The idea was that during the day the passengers travelled in the coach and at night they slept in the trailer which was towed behind their bus.You will notice all the windows in the side of the trailer. Each is an individual compartment which from the inside looked like a narrow oblong box perhaps 8 ft long and 3 or 4 ft wide. How they got into those cubicles I'm not sure as many of the passengers were elderly and as you can see some compartments are quite high up.Would be interesting to know what the washing and toillette facilities operated as well !! Incidentally these trips were quite expensive.
This is a Photo taken by Harvey on the Greek/Turkish border in 1971

4 (edited by Silver Express 14-Aug-2008 20:29:35)

Re: Overland Buses 1971 to 1973.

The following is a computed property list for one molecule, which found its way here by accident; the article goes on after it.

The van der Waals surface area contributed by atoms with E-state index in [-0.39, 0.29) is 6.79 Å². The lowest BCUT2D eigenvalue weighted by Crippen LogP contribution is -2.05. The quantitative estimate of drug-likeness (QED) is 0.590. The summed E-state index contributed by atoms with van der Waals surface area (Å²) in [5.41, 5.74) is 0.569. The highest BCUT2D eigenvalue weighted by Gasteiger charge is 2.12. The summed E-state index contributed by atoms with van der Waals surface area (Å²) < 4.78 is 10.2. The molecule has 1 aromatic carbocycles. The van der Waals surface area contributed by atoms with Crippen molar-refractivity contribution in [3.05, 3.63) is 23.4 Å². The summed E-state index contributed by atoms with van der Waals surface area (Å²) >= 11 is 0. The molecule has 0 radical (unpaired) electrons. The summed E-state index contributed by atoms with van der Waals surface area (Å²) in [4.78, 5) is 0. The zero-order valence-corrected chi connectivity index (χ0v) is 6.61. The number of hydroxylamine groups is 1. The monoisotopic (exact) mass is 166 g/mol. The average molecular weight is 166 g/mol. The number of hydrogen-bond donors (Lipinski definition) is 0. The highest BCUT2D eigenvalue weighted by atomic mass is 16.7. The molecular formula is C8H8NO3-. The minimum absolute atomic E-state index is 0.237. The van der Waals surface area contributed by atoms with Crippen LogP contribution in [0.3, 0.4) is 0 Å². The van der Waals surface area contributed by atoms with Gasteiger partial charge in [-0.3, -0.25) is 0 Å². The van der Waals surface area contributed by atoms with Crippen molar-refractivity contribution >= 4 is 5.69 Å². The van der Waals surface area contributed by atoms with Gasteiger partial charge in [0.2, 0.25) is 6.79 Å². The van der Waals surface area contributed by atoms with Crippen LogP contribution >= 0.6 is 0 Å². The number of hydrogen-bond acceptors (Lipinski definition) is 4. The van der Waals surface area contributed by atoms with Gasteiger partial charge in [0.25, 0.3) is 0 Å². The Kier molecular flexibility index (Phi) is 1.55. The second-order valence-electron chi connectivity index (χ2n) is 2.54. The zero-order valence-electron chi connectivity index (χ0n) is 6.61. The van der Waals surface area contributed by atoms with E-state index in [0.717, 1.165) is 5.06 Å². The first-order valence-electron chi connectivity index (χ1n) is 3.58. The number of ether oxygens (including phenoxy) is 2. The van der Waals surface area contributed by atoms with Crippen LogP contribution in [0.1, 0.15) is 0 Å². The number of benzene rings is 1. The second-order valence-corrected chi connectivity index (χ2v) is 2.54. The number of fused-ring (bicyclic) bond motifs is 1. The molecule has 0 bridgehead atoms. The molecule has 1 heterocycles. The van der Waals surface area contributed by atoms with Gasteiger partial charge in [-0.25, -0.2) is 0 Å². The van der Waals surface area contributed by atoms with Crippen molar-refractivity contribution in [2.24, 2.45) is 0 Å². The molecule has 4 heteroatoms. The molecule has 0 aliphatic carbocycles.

John, I encountered Jacqueline briefly in Pakistan, maybe a year or two after you last saw her. She was well but by this time she had only one arm and one eye - but she was still driving! I knew her partner (can't remember his name, Phillipe maybe?) and last saw him the following year, in Teheran. He was staying in a crap little hotel virtually opposite Amir Kabir. The bed bugs were as big as peas. I'd come through the border at Taibad a couple of days earlier and happened to stop off briefly in the village. There stood the wreck of a bus, obviously recently involved in an accident. I was horror struck when I recognised it as his bus. A chilling spectacle. You could clearly see the oval void, created by the tanker he had hit, starting from the front and going half way down the width and length of the bus at floor level, roof and side ripped open to the sky and six or seven rows of seats crushed together. On the other side of the gangway, from the drivers side of the windscreen to the rear window was totally untouched. He must have been travelling 30 - 50 mph. This was a tragedy on a large scale. In Teheran I talked with him about the accident. He was on bail at the time awaiting the court case. I was very happy to see him alive and well. He was really down on his luck and sharing a room with some guys trading in stolen travellers cheques. There was nothing wrong with his brakes, John. He told me he thought he could make the gap between the two tankers, the drivers were just sitting talking, right there on either side of the road. I said he was lucky the accident hadn't been on his side of the bus. He said, with a shrug of the shoulders, that of course it wasn't luck, when he realised he wasn't going to make the gap he swerved away from the tanker nearest to him. Five young travellers lost their lives in that crash and I don't know how many more were seriously injured. If the tanker had been full of petrol it could have been unthinkable. My opinion of him hit the bottom of the pan. I never heard of him again after that, though I believe he left Iran before his case came up.